European Journal of Neuroscience 09/2004; 20(4):903-13. · 3.75 Impact Factor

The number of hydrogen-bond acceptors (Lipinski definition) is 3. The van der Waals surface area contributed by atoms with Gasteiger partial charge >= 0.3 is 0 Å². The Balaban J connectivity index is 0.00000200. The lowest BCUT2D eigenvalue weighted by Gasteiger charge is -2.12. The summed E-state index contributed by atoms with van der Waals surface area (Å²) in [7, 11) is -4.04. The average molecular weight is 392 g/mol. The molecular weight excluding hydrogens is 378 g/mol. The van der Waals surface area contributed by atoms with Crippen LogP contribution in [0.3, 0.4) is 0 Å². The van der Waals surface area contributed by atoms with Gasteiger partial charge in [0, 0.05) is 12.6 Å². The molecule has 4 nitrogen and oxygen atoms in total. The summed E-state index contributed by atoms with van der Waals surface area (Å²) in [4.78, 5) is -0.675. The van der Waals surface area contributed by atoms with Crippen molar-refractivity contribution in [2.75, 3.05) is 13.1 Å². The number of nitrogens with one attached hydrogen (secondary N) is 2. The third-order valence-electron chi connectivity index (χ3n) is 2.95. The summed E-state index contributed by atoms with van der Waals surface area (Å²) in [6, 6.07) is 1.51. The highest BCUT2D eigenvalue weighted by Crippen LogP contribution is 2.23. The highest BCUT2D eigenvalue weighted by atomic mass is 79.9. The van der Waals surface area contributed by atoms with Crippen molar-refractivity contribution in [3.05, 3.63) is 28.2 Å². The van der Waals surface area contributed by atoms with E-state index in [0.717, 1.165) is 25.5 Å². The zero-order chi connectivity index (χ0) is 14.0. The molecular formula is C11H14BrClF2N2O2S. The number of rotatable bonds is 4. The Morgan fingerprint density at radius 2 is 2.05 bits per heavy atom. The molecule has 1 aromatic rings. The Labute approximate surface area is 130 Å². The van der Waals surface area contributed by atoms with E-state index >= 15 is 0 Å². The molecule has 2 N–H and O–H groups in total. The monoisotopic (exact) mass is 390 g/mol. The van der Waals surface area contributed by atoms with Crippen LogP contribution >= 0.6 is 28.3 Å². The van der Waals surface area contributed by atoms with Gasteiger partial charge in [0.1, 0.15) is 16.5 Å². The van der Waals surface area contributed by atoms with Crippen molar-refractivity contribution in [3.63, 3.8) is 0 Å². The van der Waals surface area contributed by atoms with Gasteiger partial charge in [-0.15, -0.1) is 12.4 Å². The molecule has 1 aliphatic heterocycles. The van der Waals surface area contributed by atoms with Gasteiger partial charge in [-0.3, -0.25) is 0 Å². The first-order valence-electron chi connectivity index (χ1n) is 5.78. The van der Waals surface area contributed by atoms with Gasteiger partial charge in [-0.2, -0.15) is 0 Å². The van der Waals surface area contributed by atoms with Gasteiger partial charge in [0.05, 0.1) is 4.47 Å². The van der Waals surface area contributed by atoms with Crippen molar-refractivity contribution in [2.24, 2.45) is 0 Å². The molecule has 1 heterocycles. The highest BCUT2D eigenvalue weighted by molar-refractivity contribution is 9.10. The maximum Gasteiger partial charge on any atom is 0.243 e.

[show abstract][hide abstract] ABSTRACT: Despite resembling each other in many respects, dopaminergic neurons of the substantia nigra pars compacta (SNc) and ventral tegmental area (VTA) exhibit dissimilar responses to nicotine in vivo. To investigate this in an in vitro model, the acute effects of nicotine on the firing of SNc and VTA neurons were compared in transverse juvenile rat midbrain sections (300-350 microm) using extracellular recording. Levels of nicotine comparable with those encountered in smokers (0.2-1.0 microM, 3 min) not only increased firing rate, but also evoked prolonged irregular firing, as indicated by the increase in the coefficient of variation of discharge frequencies. Pre- and postsynaptic nicotinic cholinergic receptors (nAChRs) were involved, as both effects persisted, although at an attenuated level, in low Ca2+ / high Mg2+. Only the nicotine-induced elevation of firing rate was sensitive to the glutamate receptor antagonists APV and CNQX, implying that enhanced glutamate release and glutamate receptor activation are involved in the effects of nicotine on discharge frequency but not pattern. Furthermore, nicotine (1.0 microM) exerted a greater increase in the firing frequency of VTA neurons relative to SNc neurons, suggesting that the differential effects on the two populations previously reported in vivo were due to a difference in the postsynaptic nAChR response and/or local synaptic circuits. Low concentrations of nicotine can thus profoundly modulate the activity of dopaminergic mesencephalic neurons through a local action within the ventral midbrain in vitro, and, similarly to in vivo conditions, evoke stronger effects in the VTA.